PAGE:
Last Friday, the Bureau of Labor and Statistics (BLS) reported that the unemployment rate for Post-9/11 veterans increased from 5.4 percent in June 2015 to 6.7 percent in July 2015. Among all veterans, unemployment rates increased from 4.4 percent in June to 4.7 percent in July. The national employment rate remained unchanged at 5.3 percent in July 2015.
Earlier last week, U.S. Senators Joni Ernst, Kirsten Gillibrand, Mark Kirk and Joe Manchin introduced the new Senate Post-9/11 Veterans Caucus, which will focus on improving the post-military lives of those who have served since 9/11. In their first event, these Senators stood together with industry leaders from Starbucks and Uber to highlight the employment challenges facing the newest generation of veterans.
While employment trends have been improving over the past few years, the unemployment rate among younger veterans still remains higher than that of older generations and Post-9/11 veterans still see higher unemployment rates than veterans from previous conflicts. In the figure below, you can see unemployment trends for post-9/11 veterans from 2014 to present, compared to those for all veterans and the national average.
In the first Post-9/11 Veterans Caucus event, speakers highlighted the promising results of initial efforts by these companies to recruit more veterans in recent years. In November 2013, Starbucks committed to hiring 10,000 service members or their spouses and has brought on 4,600 veterans to date. As a result of the UberMILITARY program, over 20,000 members of the military community have collectively earned over $63 million by working for Uber.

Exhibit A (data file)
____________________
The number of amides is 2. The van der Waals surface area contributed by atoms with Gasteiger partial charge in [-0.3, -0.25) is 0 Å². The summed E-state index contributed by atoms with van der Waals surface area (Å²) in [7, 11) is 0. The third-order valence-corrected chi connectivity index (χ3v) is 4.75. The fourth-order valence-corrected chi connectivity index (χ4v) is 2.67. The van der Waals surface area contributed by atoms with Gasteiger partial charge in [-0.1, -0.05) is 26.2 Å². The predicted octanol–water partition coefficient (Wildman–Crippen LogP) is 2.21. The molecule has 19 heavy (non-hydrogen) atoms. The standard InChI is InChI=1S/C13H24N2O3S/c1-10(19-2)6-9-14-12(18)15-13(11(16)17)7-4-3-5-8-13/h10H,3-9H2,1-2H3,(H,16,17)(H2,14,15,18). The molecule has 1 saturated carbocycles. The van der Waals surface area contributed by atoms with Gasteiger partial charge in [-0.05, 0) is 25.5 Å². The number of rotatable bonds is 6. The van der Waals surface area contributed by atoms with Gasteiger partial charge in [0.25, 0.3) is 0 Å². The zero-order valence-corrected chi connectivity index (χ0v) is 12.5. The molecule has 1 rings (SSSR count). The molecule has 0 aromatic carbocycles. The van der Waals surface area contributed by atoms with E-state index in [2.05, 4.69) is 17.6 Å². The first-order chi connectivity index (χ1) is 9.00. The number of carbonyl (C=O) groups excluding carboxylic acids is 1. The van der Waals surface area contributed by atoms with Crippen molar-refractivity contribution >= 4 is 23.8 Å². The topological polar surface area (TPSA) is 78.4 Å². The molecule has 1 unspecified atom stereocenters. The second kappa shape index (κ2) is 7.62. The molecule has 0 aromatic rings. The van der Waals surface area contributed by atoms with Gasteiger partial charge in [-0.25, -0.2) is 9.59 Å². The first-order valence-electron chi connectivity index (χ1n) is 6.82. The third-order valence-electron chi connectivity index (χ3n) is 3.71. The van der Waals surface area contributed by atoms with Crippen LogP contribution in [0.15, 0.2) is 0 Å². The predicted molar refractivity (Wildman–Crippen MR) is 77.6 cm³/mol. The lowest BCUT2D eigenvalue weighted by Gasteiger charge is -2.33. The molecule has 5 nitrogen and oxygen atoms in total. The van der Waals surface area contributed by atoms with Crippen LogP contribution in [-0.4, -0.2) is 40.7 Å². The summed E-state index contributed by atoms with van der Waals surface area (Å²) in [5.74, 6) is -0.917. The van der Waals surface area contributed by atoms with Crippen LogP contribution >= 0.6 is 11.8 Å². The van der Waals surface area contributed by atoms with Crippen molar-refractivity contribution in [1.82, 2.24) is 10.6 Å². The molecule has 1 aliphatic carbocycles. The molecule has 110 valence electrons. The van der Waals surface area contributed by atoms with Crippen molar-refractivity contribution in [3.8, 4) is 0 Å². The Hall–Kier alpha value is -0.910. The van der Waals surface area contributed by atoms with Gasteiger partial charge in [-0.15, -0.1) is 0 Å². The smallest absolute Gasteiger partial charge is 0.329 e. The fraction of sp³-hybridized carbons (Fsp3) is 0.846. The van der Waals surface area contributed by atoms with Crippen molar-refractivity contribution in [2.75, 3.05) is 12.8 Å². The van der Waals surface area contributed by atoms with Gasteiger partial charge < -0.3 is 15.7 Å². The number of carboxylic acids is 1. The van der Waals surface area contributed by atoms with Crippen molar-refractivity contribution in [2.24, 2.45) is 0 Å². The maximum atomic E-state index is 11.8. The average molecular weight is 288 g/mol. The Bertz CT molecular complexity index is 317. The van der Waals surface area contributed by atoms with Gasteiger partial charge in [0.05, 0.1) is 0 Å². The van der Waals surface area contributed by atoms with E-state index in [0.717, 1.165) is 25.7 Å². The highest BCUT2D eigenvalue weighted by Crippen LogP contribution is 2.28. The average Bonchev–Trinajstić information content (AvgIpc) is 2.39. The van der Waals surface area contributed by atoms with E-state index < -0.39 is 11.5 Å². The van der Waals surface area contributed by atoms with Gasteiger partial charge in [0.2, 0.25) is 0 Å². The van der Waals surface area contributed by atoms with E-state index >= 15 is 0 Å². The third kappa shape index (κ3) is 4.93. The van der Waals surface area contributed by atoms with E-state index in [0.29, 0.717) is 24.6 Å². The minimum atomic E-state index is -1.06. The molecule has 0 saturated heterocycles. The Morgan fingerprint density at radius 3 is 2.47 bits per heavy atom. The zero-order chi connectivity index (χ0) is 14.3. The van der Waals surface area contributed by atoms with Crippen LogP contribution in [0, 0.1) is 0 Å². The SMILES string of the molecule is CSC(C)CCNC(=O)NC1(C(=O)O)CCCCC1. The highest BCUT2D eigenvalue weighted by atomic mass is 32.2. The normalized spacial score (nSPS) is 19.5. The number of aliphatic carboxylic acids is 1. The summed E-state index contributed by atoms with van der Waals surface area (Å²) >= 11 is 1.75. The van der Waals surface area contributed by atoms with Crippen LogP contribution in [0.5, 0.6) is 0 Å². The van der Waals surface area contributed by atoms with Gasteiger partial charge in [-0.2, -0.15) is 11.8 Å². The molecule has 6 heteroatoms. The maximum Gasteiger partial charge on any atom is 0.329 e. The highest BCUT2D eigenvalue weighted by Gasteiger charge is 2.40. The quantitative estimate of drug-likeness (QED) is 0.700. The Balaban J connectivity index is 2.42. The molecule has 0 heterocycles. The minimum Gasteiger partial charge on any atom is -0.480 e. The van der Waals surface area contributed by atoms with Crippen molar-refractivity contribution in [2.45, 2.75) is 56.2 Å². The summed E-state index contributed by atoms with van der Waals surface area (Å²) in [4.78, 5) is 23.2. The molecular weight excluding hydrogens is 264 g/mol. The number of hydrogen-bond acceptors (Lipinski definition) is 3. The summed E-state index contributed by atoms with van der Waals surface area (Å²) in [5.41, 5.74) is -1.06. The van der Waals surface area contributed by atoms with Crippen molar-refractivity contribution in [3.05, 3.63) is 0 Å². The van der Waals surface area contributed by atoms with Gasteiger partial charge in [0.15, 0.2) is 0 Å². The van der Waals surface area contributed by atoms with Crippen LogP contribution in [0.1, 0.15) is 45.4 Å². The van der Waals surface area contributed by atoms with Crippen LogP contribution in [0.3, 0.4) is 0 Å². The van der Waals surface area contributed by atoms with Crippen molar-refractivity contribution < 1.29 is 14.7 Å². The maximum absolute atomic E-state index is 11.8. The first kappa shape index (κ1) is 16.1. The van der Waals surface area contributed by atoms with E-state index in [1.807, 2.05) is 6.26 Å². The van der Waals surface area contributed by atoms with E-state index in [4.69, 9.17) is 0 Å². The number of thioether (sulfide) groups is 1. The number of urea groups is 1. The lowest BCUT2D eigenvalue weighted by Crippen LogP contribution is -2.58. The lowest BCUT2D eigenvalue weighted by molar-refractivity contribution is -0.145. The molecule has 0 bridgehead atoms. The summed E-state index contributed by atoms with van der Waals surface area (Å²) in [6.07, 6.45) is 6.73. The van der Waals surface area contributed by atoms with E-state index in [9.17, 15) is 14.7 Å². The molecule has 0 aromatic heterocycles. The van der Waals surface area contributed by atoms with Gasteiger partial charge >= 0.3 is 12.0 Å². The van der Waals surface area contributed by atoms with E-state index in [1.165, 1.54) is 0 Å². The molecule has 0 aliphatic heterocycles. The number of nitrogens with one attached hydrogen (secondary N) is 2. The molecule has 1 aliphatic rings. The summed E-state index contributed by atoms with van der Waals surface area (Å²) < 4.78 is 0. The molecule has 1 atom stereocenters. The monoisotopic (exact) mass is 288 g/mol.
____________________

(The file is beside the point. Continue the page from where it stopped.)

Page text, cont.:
However, many veterans still face challenges in gaining employment. Speakers highlighted the fact that mental and physical health challenges serve as a barrier to employment for many returning veterans. In IAVA’s 2014 Member Survey, 53 percent of our veteran respondents reported that they had mental health injuries and 60 percent indicated they had been wounded in service. Among those who were unemployed but not looking for work, about one-third stated that this was because of concern about their mental health challenges.
With Post-9/11 Veterans Caucuses now present in both the House and Senate, congressional leaders will be able to bring many of the challenges facing the newest generation of veterans to the forefront and work together to address them. In addition to their work on this caucus, Senators Manchin and Kirk are also Co-Chairs of the Congressional Veterans Job Caucus, which is focused on creating solutions for the challenges that Active Duty, Reserve and Guard members face as they transition to civilian life. IAVA is excited to see the initiatives put forward by these caucuses in the future, and hopes that they will remain active in their efforts to improve the lives of our service members, veterans, and their families.
As more new veterans return from service, we must remain focused on improving the transition process, so that veterans can successfully move from service to civilian life. An integral part of this process for new veterans is gaining access to employment that will make use of their skills and abilities and allow for personal and professional growth. For specific policy recommendations aimed at supporting veterans in the workforce, see IAVA’s 2014 Policy Agenda.
*For veterans who are facing hardship due to being underemployed or unemployed, we encourage you to contact our Rapid Response Referral (RRRP) team to get connected with resources to help you. Contact us directly by calling the toll free number: 855-91-RAPID (855-917-2743) emailing firstname.lastname@example.org